Born into a Hollywood family in 1949, Jeff Bridges was working in movies before he could even form complete sentences, appearing alongside his mom, Dorothy Dean Bridges, and his big brother, Beau (all in uncredited roles) in 1951's "The Company She Keeps."
But it was far from his last on-screen appearance, as we all now know — and far from the last time he acted with family, including a few appearances with dad Lloyd Bridges on TV's "Sea Wolf" in the late 1950s.
Since then, the gravel-voiced Bridges, who always seems to have a twinkle in his eye, has amassed a lifetime of credits and awards (he has a Golden Globe and Oscar for 2009's "Crazy Heart") and become part of the zeitgeist as The Dude from 1998's "The Big Lebowski." As he prepares to accept the Cecil B. DeMille Award at Sunday's 76th Annual Golden Globes, here's a glance back at eight of his greatest performances:
"The Last Picture Show" (1971)
Though he'd been a working actor for most of his youth, "Picture Show" was arguably Bridges' coming-of-age as a young gun in Hollywood. The black-and-white film also gave Cybill Shepherd her film debut, and put him alongside Ellen Burstyn, Cloris Leachman and Randy Quaid, among others, as a coming-of-age Texan about to leave to fight in Korea. A skinny-dipping party scene got the film banned in Phoenix.
The tech and science-fiction craze sparked by "Star Wars" was still raging in 1982, when Bridges played a computer programmer transported into a mainframe computer. Visually striking (computer animation and live action combined in a dark world lit by neon), "Tron" got a sequel with "Tron: Legacy" in 2010, and Bridges returned again as an older version of his original character and also as a digitally de-aged version.
Moving from science-fiction to fantasy, Bridges appeared as an alien visiting Earth after hearing the message sent out in the Voyager 2 space probe. The film earned Bridges his first Golden Globe nomination and his third Oscar nomination; he also had been recognized for "Last Picture Show" and 1974's "Thunderbolt and Lightfoot."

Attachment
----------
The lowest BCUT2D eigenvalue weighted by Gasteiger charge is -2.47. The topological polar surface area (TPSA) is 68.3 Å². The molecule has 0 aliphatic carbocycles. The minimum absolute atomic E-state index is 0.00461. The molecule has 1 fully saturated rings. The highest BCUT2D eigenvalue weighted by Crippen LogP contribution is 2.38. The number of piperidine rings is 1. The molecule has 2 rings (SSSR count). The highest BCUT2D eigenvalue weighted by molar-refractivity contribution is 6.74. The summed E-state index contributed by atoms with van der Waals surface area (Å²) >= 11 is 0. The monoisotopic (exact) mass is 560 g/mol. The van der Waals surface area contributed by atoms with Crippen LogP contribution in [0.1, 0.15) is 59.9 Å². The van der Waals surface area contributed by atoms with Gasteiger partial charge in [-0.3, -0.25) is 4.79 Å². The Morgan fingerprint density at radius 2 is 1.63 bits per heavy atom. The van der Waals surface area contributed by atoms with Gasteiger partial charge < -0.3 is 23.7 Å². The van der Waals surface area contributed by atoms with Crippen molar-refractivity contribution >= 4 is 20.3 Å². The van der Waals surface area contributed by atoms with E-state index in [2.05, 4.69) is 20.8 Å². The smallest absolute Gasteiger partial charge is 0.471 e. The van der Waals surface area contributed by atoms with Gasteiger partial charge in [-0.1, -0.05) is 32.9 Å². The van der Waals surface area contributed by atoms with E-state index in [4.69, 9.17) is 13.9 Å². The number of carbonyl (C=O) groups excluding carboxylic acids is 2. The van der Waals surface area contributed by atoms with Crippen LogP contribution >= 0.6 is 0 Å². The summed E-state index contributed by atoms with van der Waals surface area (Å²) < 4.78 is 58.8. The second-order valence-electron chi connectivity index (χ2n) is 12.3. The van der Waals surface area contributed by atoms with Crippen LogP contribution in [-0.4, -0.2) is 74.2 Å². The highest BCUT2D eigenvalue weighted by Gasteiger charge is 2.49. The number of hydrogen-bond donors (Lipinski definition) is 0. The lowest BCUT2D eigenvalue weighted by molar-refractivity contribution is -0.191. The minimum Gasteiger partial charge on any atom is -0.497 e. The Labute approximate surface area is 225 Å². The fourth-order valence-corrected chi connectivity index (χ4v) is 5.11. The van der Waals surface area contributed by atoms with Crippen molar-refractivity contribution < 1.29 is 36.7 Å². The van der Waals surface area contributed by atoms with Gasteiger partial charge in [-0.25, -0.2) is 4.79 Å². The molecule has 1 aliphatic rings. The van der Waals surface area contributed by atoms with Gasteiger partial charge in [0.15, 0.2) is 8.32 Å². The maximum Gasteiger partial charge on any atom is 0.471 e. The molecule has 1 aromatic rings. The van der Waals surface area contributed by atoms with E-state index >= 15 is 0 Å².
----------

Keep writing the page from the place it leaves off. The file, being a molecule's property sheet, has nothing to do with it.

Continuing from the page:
"The Fabulous Baker Boys" (1989)
The Bridges bros returned to share the screen in this romantic musical dramedy, playing struggling sibling lounge pianists who need a fresh angle on the act. Enter Michelle Pfeiffer as a singer who changes everything. The Washington Post considered this to be Jeff Bridges' "best work to date." Though it earned him no nominations or awards, this would not be Bridges' last time playing a challenged musician.
"The Fisher King" (1991)
What happens when you mix Robin Williams with Bridges and put Monty Python's Terry Gilliam in the directing seat? The weird, mystical and heartfelt "Fisher King," in which Bridges plays a shock jock whose comments prompt a tragedy, the results of which send him into a drunken wilderness ... until he meets Williams' Parry, a homeless man on a search for the Holy Grail. Both Williams and Bridges received Golden Globe nominations, but Williams was the one who won.
"The Big Lebowski" (1998)
"The Big Lebowski" became the Ur-Bridges film: equal parts weird, fantasy and maybe even romance, a classic Coen brothers-directed/written surreal story about a man who really wants to get his rug fixed.
Though it failed to do well at the box office initially, it's taken on cult status — and given Bridges his nickname and a catchphrase: "the Dude abides." It's spawned a religion (Dudeism) and has multiple festivals in its honor, and two species of African spider were named after the film and its main character.
"Crazy Heart" (2009)
In the years between "Lebowski" and the film that would win him his first and only (so far) Golden Globe and Oscar, Bridges put in great work in several other films, including 2000s "The Contender" (which earned him an Oscar and Golden Globe nomination).
But he ultimately got the recognition he deserved with an independent film put together by a first-time director (Scott Cooper) in which he returned to the world of music as a washed-up, hard-drinking country music singer who falls for a young journalist, played by Maggie Gyllenhaal. The Toronto Star said his performance had "generosity." (If you liked "A Star is Born," you could see this as a more uplifting companion piece.)
"True Grit" (2010)
Having rebranded himself in the movies as a tough-talking soul of the old American West, "The Dude" was perfectly suited to strap on the boots of "The Duke" — that is, John Wayne — to remake 1969's "True Grit." The Coen brothers paired with Bridges again as he assumed the mantle of Rooster Cogburn, a lawman who loves to drink and is hired by a teenager (Hailee Steinfeld) to track down her father's killer. Bridges was again nominated for an Oscar for his part, and has thus far received one more Oscar and Golden Globe nomination, for 2017's "Hell or High Water."